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More About Eddie Z

My History With Trading

I realized how much I loved the exciting world of day trading at the young age of 7. I used to go to work with my father, who was a commodity futures trader. Seeing all of the people on the floor at New York Mercantile Exchange, screaming and carrying on, was intriguing. Every which way, I could hear people shouting out numbers, while others frantically wrote down figures on papers and chalkboards. The energy in the room was overwhelming, but in a good way.

When I got a little bit older, my father started to teach me how to draw point and figure charts. Of course, back then this was done with a pencil and graph paper. I learned how chart formations were created and how they were used to predict the future. It seemed so cool. None of my friends’ fathers had jobs like my dad. I was hooked.

After working in the industry for a while, it came to my realization that my father was one of the purest forms of “day traders” and “swing traders” of his time. These terms were brought about during the online electronic trading era. Just imagine drawing charts by hand, while standing in a pit like my dad did. It doesn’t get any more old school than that!

In 1987, I got my first job working on the floor of NYMEX. I remember it like it was yesterday – it was the Monday right after my high school graduation. Keeping the charts updated was one of my key duties, but a few short years later I was replaced with computerized charting services. The handwritten charting days were gone for good. However, I continued working at NYMEX all the way through graduate school. I was on the floor every summer, winter and spring break.

One memory I’ll never forget took place on January 15, 1991. I was working with a guy in the crude oil pits. Tariq Aziz, one of Saddam Hussein’s right-hand men, had just walked out of a meeting with U.S. diplomats at the UN. This was when Iraq’s deadline for withdrawing from Kuwait had expired. In just two minutes, I watched a barrel of oil shoot up from $27 to $40 per barrel. This was unheard of at this time! Everyone in the trading pit went bananas. Especially the guy I was working with, who had made a whopping $100K that day. Of course, this was short lived – the prices dropped back into the $20s the following day.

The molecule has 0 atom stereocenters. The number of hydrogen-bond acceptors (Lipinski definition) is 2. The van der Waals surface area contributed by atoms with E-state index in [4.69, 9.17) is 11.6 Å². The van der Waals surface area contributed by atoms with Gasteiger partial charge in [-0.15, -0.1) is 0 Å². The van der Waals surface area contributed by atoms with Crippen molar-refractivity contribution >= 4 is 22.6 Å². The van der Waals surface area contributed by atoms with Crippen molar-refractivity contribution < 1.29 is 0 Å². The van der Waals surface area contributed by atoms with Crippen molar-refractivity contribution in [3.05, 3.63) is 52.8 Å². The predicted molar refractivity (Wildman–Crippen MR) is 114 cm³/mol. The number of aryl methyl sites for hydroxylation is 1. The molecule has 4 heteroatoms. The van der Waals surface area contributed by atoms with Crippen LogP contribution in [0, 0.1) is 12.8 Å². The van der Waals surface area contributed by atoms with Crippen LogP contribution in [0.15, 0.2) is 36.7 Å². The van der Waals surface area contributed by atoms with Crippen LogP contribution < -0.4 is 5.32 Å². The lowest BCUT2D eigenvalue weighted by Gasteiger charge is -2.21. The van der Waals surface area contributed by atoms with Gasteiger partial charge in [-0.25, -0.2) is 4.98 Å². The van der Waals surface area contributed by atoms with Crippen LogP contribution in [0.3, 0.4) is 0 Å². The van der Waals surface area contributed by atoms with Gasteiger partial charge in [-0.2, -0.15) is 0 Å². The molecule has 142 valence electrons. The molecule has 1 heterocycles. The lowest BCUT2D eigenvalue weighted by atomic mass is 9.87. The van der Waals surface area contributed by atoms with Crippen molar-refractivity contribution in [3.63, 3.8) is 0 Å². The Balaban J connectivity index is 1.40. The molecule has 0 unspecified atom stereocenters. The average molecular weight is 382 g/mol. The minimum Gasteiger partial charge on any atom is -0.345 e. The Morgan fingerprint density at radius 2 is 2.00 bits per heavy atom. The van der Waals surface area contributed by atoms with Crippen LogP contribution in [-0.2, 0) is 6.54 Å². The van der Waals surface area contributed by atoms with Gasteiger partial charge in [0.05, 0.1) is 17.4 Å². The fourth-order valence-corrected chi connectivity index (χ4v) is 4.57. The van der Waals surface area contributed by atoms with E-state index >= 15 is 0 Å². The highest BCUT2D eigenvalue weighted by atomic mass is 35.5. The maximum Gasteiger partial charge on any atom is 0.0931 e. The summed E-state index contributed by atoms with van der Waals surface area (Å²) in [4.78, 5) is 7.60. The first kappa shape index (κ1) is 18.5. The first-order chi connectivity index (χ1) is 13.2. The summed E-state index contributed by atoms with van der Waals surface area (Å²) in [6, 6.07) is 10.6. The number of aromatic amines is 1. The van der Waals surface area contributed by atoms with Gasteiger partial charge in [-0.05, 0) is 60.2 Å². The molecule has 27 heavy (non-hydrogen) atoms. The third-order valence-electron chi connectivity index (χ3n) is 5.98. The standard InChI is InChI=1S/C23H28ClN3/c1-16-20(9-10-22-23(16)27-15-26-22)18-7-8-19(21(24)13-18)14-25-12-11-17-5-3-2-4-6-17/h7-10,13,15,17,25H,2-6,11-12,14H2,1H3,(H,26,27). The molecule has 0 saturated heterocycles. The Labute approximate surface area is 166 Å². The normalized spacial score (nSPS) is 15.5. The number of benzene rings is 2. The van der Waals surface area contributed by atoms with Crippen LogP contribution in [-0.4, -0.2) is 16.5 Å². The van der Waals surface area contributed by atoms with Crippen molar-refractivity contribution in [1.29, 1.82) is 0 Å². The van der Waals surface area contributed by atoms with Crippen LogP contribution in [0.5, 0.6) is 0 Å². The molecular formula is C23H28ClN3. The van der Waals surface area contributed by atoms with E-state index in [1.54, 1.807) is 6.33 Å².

Fast forward to the early 1990’s, a friend of mine explained to me that before I go to the NYMEX for good, I need to check out stocks, but from a stockbroker’s perspective. In the early 90s, picking stocks was pretty simple. It wasn’t required for you to learn much about charts or even the fundamentals of trading. As long as you were able to hold on to a stock long enough, you could make profits. This was especially so with technology-related stocks.

When I got into the industry, the dot com boom was just peeking its head over the horizon. This was a great time to be a broker/trader. New investors were easy to find and everyone was pretty much used to the bull market that originated in 1982. At this time, you would see stocks double or even triple quickly. I got into the game at the perfect time.

Unfortunately, less than a decade later, the bubble burst. It happened March 2000, while I was in Hawaii on my honeymoon. Luckily, before I left, I had all of my clients get out of the market, so that I wouldn’t have to worry about them while I was away. Six months before, the stocks were exploding like never before. I bought stocks for clients at 10 a.m. and by 3 p.m., I was selling them off 10% to 25% higher.  During those six months before the bust, I was making higher commissions than I had made in one year just 5 years ago.  Everyone wanted me trading their stocks for them. My phone wouldn’t stop ringing! People were getting cash advances on their credit cards just to be able to buy stocks. It felt like a dream and I was soon to wake up to a harsher reality.

See my full career timeline